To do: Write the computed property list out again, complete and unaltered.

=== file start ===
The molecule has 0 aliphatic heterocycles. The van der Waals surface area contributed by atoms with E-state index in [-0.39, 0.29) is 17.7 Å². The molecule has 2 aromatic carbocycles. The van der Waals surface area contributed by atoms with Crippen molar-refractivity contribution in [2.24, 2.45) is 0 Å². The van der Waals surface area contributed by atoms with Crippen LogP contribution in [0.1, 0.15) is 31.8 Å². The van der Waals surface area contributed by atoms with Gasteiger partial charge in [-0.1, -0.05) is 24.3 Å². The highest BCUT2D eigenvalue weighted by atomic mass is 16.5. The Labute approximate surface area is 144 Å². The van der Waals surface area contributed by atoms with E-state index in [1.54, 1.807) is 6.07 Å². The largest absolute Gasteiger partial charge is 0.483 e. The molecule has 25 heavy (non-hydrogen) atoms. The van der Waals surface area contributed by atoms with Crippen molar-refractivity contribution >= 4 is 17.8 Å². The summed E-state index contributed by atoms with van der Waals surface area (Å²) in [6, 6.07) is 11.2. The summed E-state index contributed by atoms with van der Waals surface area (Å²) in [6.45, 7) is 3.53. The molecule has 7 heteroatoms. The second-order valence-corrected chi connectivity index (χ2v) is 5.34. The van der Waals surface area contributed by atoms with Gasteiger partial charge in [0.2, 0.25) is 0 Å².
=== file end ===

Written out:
The molecule has 0 aliphatic heterocycles. The van der Waals surface area contributed by atoms with E-state index in [-0.39, 0.29) is 17.7 Å². The molecule has 2 aromatic carbocycles. The van der Waals surface area contributed by atoms with Crippen molar-refractivity contribution in [2.24, 2.45) is 0 Å². The van der Waals surface area contributed by atoms with Crippen LogP contribution in [0.1, 0.15) is 31.8 Å². The van der Waals surface area contributed by atoms with Gasteiger partial charge in [-0.1, -0.05) is 24.3 Å². The highest BCUT2D eigenvalue weighted by atomic mass is 16.5. The Labute approximate surface area is 144 Å². The van der Waals surface area contributed by atoms with E-state index in [1.54, 1.807) is 6.07 Å². The largest absolute Gasteiger partial charge is 0.483 e. The molecule has 25 heavy (non-hydrogen) atoms. The van der Waals surface area contributed by atoms with Crippen molar-refractivity contribution >= 4 is 17.8 Å². The summed E-state index contributed by atoms with van der Waals surface area (Å²) in [6, 6.07) is 11.2. The summed E-state index contributed by atoms with van der Waals surface area (Å²) in [6.45, 7) is 3.53. The molecule has 7 heteroatoms. The second-order valence-corrected chi connectivity index (χ2v) is 5.34. The van der Waals surface area contributed by atoms with Gasteiger partial charge in [0.2, 0.25) is 0 Å².